In a previous blog post I explained how to account for tenant improvement allowances on a new operating lease under GAAP. In this post, I will explain how to account for the initial (previous) tenant improvement allowance when an operating lease is renewed. Recall from my previous post about tenant improvement allowances that when you receive a tenant improvement allowance, it should be recorded as a liability which is amortized (as a reduction to rent expense) over the life of the lease. If the lease is extended as part of a renewal, the unamortized balance of the initial tenant improvement allowance should be amortized over the remaining term of the revised lease. editor’s note: watch our latest video on tenant improvement allowances for free here What we see often is that companies just continue to amortize the TI Allowance over the initial lease term without adjusting the amortization period to reflect the new lease term. This is NOT GAAP and it is WRONG. Companies that do that are essentially understating expense. In order to understand the correct accounting, here is an example: Assume a tenant enters into a 10 year operating lease requiring the tenant to make payments of $1,000 in years 1-5 and $2,000 in years 6-10. In order to induce the tenant to enter into the lease, the landlord agrees to provide funding of up to $1,000 for leasehold improvements. Now let’s assume that at the end of Year 6, the company decides to extend/renew the lease for an additional 4 years, and the payments are now $2,500 in years 7-10 and 3,000 in years 11-14. The journal entry to record the incentive under the initial lease is as follows: 1)      DR    Cash                                 1,000 CR   Lease Incentive Liability          1,000 To record receipt of the tenant improvement allowance The journal entry to record the lease payment in Yr 1 is as follows: 2)      DR    Rent Expense                1,500 CR    Cash                                         1,000 CR     Deferred Rent                        500 To record rent payment in Yr 1 (Straight-line expense: 15,000 total pmts divided by 10 yr term). See Base Rent Amortization Schedule For Initial Lease Below.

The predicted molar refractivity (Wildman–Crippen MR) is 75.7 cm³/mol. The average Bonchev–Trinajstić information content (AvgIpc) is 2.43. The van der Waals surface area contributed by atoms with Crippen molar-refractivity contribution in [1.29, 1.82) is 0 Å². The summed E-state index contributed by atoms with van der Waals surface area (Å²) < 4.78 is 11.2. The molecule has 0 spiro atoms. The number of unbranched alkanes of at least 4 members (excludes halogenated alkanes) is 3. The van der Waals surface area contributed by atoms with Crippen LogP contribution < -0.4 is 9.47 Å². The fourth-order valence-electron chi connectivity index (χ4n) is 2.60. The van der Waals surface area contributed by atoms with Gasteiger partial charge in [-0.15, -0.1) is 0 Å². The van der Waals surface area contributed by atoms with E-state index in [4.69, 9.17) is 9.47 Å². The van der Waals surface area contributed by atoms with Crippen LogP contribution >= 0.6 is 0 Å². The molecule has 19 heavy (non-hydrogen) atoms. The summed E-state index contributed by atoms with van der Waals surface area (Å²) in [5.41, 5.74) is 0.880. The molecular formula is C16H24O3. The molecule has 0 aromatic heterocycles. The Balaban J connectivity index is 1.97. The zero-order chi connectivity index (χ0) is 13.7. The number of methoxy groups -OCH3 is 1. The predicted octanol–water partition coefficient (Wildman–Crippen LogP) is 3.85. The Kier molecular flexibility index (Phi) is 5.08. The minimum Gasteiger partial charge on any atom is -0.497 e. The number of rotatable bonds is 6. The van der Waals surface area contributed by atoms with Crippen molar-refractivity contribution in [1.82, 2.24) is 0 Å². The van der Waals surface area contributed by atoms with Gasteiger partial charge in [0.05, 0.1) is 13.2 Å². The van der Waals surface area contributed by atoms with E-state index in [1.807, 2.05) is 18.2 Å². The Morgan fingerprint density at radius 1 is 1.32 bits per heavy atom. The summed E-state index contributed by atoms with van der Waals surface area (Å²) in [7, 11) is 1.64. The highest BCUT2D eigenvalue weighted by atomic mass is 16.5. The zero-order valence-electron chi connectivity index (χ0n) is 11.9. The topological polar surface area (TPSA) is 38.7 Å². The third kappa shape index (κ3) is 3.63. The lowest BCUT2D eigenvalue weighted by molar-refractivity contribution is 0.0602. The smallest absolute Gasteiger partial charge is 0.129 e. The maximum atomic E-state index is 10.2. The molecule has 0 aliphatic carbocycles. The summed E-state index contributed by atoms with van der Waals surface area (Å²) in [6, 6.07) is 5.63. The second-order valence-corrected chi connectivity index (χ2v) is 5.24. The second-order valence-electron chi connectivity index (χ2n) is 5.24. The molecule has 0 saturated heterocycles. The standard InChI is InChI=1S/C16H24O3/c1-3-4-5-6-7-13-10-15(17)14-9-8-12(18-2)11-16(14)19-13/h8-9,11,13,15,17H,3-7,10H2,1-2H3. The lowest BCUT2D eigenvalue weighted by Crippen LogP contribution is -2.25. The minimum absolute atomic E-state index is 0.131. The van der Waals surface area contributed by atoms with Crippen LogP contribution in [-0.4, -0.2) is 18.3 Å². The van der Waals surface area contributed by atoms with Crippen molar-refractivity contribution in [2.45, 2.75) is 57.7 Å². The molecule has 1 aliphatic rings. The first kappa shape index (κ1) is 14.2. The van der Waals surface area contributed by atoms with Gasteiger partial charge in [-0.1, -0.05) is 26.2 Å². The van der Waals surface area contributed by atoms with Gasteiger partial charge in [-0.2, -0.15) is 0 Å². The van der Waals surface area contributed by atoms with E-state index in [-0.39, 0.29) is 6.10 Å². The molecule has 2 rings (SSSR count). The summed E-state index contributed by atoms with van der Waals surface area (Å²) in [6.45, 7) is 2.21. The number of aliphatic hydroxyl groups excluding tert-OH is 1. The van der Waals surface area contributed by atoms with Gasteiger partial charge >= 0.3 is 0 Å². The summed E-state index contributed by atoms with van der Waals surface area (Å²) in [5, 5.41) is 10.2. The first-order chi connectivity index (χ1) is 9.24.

Base Rent Amortization Schedule (Initial Lease)

The journal entry to record amortization of the Tenant Improvement Allowance is: 3)     DR    Lease Incentive Liability          100 CR     Rent Expense                            100 To amortize the tenant improvement allowance (Straight-line: 1,000 TIA divided by 10 yr term) See TI Allowance Amortization Schedule For Initial Lease Below.

TI Allowance Amortization Schedule (Initial Lease)

Now let’s make the journal entries for the renewal. Recall that at the end of Year 6, the company decides to extend/renew the lease for an additional 4 years, and the payments are now $3,000 in years 7-10 and $4,000 in years 11-14. Based on this, the new lease term is 8 years (years 7 through 14).

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The entry to record payment in year 7 is as follows: 1)        DR Rent Expense                 3,250 CR         Cash                                  3,000 CR         Deferred Rent                 250 To record rent payment in Yr 7 (Straight-line expense: 28,000 total payments less 2,000 balance of deferred rent in Yr 6 divided by 8 yr term). See Base Rent Amortization Schedule For Renewed Lease Below.

Base Rent Amortization Schedule (Renewed Lease)

The journal entry to record amortization of the Tenant Improvement Allowance after the renewal is as follows: 3)     DR    Lease Incentive Liability          50 CR    Rent Expense                             50 To amortize the tenant improvement allowance (Straight-line: 400 Balance of unamortized TIA divided by 8 yr term) See TIA Amortization Schedule for Initial Lease Below.

TI Allowance Amortization Schedule (Renewed Lease)

Notice that the net rent expense for the initial lease was $1,400 each year, while the net rent expense for the renewed lease is $3,200. Let me stress that with LeaseQuery, these calculations are done automatically by the system. You simply enter the new rent payments per the renewal, and LeaseQuery automatically calculates your new base rent expense adjusted for the previous deferred rent and automatically adjusts the TI Allowance as required by GAAP. As you go about selecting lease accounting software, be sure that the software provider shows you how the system does this during the demo. The last thing you want is to make these adjustments manually using Excel, as it defeats the purpose of lease accounting software.


Here is a free tool you can use to determine if your lease is a Capital or Operating Lease. It goes though the 4 tests for capital leases. To access the test (for free), click here. If you liked this post, then you will enjoy some of our other articles:

How to Account for Lease Amendments that Expand the Leased Premises

Lease Accounting when Tenant Must Return the Asset to its Initial Condition

Accounting for Leases with Termination Options

Accounting for Subleases under GAAP: The CORRECT way

Lease Accounting: When early access is granted to part of a building at first, then the rest later

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